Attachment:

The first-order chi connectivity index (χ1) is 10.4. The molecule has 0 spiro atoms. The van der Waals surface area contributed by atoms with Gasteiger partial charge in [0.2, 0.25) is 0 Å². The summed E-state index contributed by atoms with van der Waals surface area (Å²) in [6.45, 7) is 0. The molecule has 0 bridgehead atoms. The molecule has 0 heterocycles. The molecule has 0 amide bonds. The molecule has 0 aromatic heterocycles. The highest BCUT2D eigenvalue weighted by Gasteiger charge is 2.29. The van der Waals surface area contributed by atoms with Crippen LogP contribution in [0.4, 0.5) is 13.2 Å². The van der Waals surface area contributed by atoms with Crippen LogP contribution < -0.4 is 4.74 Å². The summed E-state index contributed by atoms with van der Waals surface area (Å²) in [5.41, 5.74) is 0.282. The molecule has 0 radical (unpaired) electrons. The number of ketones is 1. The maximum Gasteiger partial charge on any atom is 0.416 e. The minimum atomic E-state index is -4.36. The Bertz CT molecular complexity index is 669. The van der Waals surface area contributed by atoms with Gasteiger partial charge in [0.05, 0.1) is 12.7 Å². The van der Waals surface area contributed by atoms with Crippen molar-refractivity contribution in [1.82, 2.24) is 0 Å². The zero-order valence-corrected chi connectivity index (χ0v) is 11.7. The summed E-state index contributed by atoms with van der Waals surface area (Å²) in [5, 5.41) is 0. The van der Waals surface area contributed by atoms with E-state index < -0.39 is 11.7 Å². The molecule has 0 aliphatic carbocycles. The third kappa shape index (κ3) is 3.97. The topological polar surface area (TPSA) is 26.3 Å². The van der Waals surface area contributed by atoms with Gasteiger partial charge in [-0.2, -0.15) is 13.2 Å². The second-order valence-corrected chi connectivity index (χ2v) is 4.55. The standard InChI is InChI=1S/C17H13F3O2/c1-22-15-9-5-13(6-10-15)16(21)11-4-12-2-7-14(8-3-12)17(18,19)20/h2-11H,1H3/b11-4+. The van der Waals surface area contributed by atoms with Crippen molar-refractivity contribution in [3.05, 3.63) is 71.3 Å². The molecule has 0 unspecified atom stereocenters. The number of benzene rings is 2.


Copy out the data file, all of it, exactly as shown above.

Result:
The first-order chi connectivity index (χ1) is 10.4. The molecule has 0 spiro atoms. The van der Waals surface area contributed by atoms with Gasteiger partial charge in [0.2, 0.25) is 0 Å². The summed E-state index contributed by atoms with van der Waals surface area (Å²) in [6.45, 7) is 0. The molecule has 0 bridgehead atoms. The molecule has 0 heterocycles. The molecule has 0 amide bonds. The molecule has 0 aromatic heterocycles. The highest BCUT2D eigenvalue weighted by Gasteiger charge is 2.29. The van der Waals surface area contributed by atoms with Crippen LogP contribution in [0.4, 0.5) is 13.2 Å². The van der Waals surface area contributed by atoms with Crippen LogP contribution < -0.4 is 4.74 Å². The summed E-state index contributed by atoms with van der Waals surface area (Å²) in [5.41, 5.74) is 0.282. The molecule has 0 radical (unpaired) electrons. The number of ketones is 1. The maximum Gasteiger partial charge on any atom is 0.416 e. The minimum atomic E-state index is -4.36. The Bertz CT molecular complexity index is 669. The van der Waals surface area contributed by atoms with Gasteiger partial charge in [0.05, 0.1) is 12.7 Å². The van der Waals surface area contributed by atoms with Crippen molar-refractivity contribution in [1.82, 2.24) is 0 Å². The zero-order valence-corrected chi connectivity index (χ0v) is 11.7. The summed E-state index contributed by atoms with van der Waals surface area (Å²) in [5, 5.41) is 0. The van der Waals surface area contributed by atoms with E-state index < -0.39 is 11.7 Å². The molecule has 0 aliphatic carbocycles. The third kappa shape index (κ3) is 3.97. The topological polar surface area (TPSA) is 26.3 Å². The van der Waals surface area contributed by atoms with Gasteiger partial charge in [-0.2, -0.15) is 13.2 Å². The second-order valence-corrected chi connectivity index (χ2v) is 4.55. The standard InChI is InChI=1S/C17H13F3O2/c1-22-15-9-5-13(6-10-15)16(21)11-4-12-2-7-14(8-3-12)17(18,19)20/h2-11H,1H3/b11-4+. The van der Waals surface area contributed by atoms with Crippen molar-refractivity contribution in [3.05, 3.63) is 71.3 Å². The molecule has 0 unspecified atom stereocenters. The number of benzene rings is 2.